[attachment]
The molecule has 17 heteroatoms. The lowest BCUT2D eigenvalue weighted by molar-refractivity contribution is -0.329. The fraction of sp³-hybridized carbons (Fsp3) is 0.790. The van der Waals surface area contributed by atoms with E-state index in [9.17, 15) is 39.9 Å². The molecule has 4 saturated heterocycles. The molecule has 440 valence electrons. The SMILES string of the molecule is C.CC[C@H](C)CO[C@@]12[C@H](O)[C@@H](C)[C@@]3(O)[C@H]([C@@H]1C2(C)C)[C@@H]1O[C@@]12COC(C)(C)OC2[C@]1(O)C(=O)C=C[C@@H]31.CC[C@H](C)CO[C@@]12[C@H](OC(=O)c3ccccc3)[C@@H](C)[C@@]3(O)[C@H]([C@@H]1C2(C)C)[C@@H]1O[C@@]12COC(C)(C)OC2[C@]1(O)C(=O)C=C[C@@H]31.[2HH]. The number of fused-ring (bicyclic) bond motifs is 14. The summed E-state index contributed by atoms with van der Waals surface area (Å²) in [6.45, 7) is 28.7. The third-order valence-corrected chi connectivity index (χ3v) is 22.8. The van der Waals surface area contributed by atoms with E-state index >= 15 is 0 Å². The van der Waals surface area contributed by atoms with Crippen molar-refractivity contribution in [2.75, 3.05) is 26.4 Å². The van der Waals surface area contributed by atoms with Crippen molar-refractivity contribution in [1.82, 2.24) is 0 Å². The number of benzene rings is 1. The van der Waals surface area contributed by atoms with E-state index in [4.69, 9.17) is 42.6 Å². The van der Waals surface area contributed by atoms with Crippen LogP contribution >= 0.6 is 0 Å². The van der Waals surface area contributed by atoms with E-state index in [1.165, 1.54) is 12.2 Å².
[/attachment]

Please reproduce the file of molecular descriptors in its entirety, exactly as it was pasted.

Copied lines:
The molecule has 17 heteroatoms. The lowest BCUT2D eigenvalue weighted by molar-refractivity contribution is -0.329. The fraction of sp³-hybridized carbons (Fsp3) is 0.790. The van der Waals surface area contributed by atoms with E-state index in [9.17, 15) is 39.9 Å². The molecule has 4 saturated heterocycles. The molecule has 440 valence electrons. The SMILES string of the molecule is C.CC[C@H](C)CO[C@@]12[C@H](O)[C@@H](C)[C@@]3(O)[C@H]([C@@H]1C2(C)C)[C@@H]1O[C@@]12COC(C)(C)OC2[C@]1(O)C(=O)C=C[C@@H]31.CC[C@H](C)CO[C@@]12[C@H](OC(=O)c3ccccc3)[C@@H](C)[C@@]3(O)[C@H]([C@@H]1C2(C)C)[C@@H]1O[C@@]12COC(C)(C)OC2[C@]1(O)C(=O)C=C[C@@H]31.[2HH]. The number of fused-ring (bicyclic) bond motifs is 14. The summed E-state index contributed by atoms with van der Waals surface area (Å²) in [6.45, 7) is 28.7. The third-order valence-corrected chi connectivity index (χ3v) is 22.8. The van der Waals surface area contributed by atoms with E-state index >= 15 is 0 Å². The van der Waals surface area contributed by atoms with Crippen molar-refractivity contribution in [2.75, 3.05) is 26.4 Å². The van der Waals surface area contributed by atoms with Crippen molar-refractivity contribution in [1.82, 2.24) is 0 Å². The number of benzene rings is 1. The van der Waals surface area contributed by atoms with E-state index in [4.69, 9.17) is 42.6 Å². The van der Waals surface area contributed by atoms with Crippen LogP contribution >= 0.6 is 0 Å². The van der Waals surface area contributed by atoms with E-state index in [1.165, 1.54) is 12.2 Å².